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Biosynthetic studies of human fetal hemoglobin

Citation

Rogers, Christopher Bruce (1979) Biosynthetic studies of human fetal hemoglobin. Master's thesis, California Institute of Technology. http://resolver.caltech.edu/CaltechTHESIS:04022010-090030827

Abstract

Previous investigators have found unbalanced synthesis of Hb F, with γ chain synthesized from 30% to 68% as efficiently as α chain. In this report, biosynthetic studies of 9 umbilical cord bloods and 6 sickle-cell bloods with elevated levels of Hb F gave an efficiency of 47 ± 3% for γ-chain synthesis relative to α-chain synthesis. Amino acid analysis of the minor zones in chain separation chromatograms showed that two peaks, one eluting before and one after γ chain, contain products of γ-chain mRNA. These peaks, however, are insufficient to explain the discrepancy in γ-chain synthesis. A likely explanation for the reduced γ-chain synthesis is that γ-chain mRNA may have a shorter effective lifetime than α - or β-chain mRNA. There would thus be a progressive imbalance in Hb F synthesis after the blood cell leaves the bone marrow and mRNA synthesis stops. A timed study of a single cord blood, with times ranging from 2.5 minutes to 4 hours, showed that incorporation of radioactivity into acetylated γ chain begins at a high value and decreases with respect to unmodified γ chain. This implies that the γ chain may be modified either on the ribosome or shortly after release, but in any case earlier than 2.5 minutes after the start of incubation.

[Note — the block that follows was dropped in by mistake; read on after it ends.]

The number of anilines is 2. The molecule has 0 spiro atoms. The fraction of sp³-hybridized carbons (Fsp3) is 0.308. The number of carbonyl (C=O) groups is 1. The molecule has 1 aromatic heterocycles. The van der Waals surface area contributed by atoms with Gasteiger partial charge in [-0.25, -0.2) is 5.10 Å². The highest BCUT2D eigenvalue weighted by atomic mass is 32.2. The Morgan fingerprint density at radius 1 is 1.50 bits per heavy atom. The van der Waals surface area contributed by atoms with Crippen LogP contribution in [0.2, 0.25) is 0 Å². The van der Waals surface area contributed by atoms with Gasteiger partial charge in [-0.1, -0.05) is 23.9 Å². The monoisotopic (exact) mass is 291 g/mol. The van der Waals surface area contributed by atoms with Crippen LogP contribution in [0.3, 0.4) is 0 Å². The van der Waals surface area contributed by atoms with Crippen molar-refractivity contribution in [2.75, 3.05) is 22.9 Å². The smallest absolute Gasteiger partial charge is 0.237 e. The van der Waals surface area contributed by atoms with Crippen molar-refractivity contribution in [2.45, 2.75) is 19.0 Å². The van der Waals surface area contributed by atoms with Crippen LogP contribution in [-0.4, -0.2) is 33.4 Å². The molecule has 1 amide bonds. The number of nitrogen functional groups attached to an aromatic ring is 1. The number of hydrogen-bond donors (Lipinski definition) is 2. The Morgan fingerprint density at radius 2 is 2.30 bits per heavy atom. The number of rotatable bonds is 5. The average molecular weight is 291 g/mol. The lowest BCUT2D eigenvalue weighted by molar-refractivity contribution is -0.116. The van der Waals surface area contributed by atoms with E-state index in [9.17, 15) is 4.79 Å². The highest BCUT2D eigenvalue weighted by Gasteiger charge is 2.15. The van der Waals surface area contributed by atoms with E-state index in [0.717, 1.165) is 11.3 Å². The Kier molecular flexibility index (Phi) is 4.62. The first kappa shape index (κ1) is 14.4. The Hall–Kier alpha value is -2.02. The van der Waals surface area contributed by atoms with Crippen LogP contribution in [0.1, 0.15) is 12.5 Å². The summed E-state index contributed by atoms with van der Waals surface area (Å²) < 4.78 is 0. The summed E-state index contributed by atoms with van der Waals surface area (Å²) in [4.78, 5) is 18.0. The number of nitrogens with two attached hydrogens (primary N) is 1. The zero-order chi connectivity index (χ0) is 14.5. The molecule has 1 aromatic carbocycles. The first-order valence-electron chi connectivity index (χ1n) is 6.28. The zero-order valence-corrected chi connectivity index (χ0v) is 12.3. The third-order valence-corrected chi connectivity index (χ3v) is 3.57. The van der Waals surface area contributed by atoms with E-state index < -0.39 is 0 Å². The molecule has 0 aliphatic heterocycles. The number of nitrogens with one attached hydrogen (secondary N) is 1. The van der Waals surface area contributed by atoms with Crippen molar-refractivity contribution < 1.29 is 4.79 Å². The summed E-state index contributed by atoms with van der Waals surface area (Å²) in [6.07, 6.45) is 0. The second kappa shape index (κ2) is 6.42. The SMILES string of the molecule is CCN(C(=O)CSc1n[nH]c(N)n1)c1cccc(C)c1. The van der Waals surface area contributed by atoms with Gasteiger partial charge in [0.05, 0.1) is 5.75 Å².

Item Type:Thesis (Master's thesis)
Subject Keywords:Chemistry
Degree Grantor:California Institute of Technology
Division:Chemistry and Chemical Engineering
Major Option:Chemistry
Thesis Availability:Restricted to Caltech community only
Research Advisor(s):
  • Unknown, Unknown
Thesis Committee:
  • Unknown, Unknown
Defense Date:15 May 1979
Record Number:CaltechTHESIS:04022010-090030827
Persistent URL:http://resolver.caltech.edu/CaltechTHESIS:04022010-090030827
Default Usage Policy:No commercial reproduction, distribution, display or performance rights in this work are provided.
ID Code:5677
Collection:CaltechTHESIS
Deposited By: Tony Diaz
Deposited On:16 Apr 2010 22:41
Last Modified:26 Dec 2012 03:24

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